Did I then go on to say "really, 2shoes, this is why so many people have a problem with you?"

With me in particular? Golly, I didn't realize I posted enough to have warranted a reputation one way or another.

I am being totally, 100% sincere.

So was I. False accusations of racism really do bother me (Nevertheless, I used neutral language: "This is not race-baiting. You've been told that before. Here's a definition". No Tacitesque "you ninny".)

But I guess the sincerity of some is more worthy of consideration.

Anyways, there seems to be different standards applied to individual commentators, and damned if I know what, precisely, the totem pole in that department is. I'm worn out.

Adieu.

Slarrow, I think your points are mostly well taken. I think that the filters of "Bush must be blameless, somehow" and "whatever Bush may have done, the people who hate him are so awful that under no circumstances should I even for a moment credit anything they say despite whatever evidence there might be" are prevalent enough that the whole discussion -- stretching well beyond this site -- is really but a poor substitute for your cliches.

I'll add, though, that excessive deference to power is much more dangerous than excessive caution.

By the way, is it still considered true that federal officials thought there was some kind of legal barrier that prevented them from delivering a pallet of Evian to the Convention Center without invoking the Insurrection Act?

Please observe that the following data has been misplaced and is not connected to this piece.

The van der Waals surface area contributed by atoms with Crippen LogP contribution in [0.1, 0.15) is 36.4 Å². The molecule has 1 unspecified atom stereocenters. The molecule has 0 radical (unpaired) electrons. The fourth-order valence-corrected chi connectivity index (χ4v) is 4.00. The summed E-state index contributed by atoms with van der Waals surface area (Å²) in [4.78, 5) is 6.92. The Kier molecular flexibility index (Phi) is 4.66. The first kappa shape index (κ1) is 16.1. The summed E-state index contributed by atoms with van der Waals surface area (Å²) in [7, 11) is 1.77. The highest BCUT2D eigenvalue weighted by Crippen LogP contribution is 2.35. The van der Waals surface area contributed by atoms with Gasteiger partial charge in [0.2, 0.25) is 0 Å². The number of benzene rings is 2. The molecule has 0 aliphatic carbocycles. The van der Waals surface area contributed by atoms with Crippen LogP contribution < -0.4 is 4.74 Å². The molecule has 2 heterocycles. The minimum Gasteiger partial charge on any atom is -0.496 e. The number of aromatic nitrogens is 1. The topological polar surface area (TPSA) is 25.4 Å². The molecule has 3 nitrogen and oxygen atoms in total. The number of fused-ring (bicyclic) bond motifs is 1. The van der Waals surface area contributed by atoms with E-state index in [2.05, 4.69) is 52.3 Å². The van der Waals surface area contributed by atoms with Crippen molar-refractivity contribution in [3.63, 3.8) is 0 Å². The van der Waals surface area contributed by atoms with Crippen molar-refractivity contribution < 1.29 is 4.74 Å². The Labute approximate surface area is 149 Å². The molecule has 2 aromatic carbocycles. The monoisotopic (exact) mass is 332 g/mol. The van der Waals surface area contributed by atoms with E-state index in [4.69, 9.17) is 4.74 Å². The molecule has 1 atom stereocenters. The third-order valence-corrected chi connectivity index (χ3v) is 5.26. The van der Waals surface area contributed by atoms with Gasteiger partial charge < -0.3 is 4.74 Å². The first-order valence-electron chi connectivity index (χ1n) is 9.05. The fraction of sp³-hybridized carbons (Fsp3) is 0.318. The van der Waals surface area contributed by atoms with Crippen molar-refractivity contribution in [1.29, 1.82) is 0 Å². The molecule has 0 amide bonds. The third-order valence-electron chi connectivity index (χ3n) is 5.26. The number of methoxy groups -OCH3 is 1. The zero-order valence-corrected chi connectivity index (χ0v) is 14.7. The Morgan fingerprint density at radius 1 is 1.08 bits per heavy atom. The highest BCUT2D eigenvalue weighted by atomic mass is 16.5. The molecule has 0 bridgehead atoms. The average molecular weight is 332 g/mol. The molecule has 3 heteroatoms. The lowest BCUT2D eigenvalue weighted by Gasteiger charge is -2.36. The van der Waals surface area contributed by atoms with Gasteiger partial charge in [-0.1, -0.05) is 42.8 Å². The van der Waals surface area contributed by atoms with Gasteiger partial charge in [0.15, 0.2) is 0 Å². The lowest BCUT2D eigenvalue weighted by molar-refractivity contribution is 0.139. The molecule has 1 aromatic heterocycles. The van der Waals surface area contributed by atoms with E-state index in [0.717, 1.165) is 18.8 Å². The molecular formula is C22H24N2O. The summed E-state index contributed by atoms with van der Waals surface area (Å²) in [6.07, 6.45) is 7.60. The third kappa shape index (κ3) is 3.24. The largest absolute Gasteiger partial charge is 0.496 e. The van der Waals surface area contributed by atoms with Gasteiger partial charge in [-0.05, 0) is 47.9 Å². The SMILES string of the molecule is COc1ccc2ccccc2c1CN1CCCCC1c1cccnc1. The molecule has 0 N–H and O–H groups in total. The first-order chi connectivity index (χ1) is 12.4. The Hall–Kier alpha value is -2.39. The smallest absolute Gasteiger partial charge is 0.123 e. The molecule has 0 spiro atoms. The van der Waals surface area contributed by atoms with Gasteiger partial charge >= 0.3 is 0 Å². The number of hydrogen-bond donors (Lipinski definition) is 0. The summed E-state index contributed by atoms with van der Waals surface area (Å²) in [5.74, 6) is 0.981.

Jonas: You're being truly street smart, which is a good thing. It's also something not very many people are good at, as I'm sure you've noticed. As far as the rest of the stuff, I feel we understand each other as well as can be expected. I'm all like "well, yeah," and you're all like "yeah, but", and then I'm all like "ok, cool." I still think there is something to this thug life stuff that disconnects a lot of people, rightly or wrongly. This has nothing to do with this particular discussion, but I also think it demands more from its adherants than the equivalent goth, punk, or grunge fan. The difference between a casual goth and hardcore is about $50 in masquera and pantyhose. The difference between the casual and hardcore thug is about fifty thousand dollars, whip rolling on dubs not included. Which is real tragedy on top of my hypothetical one.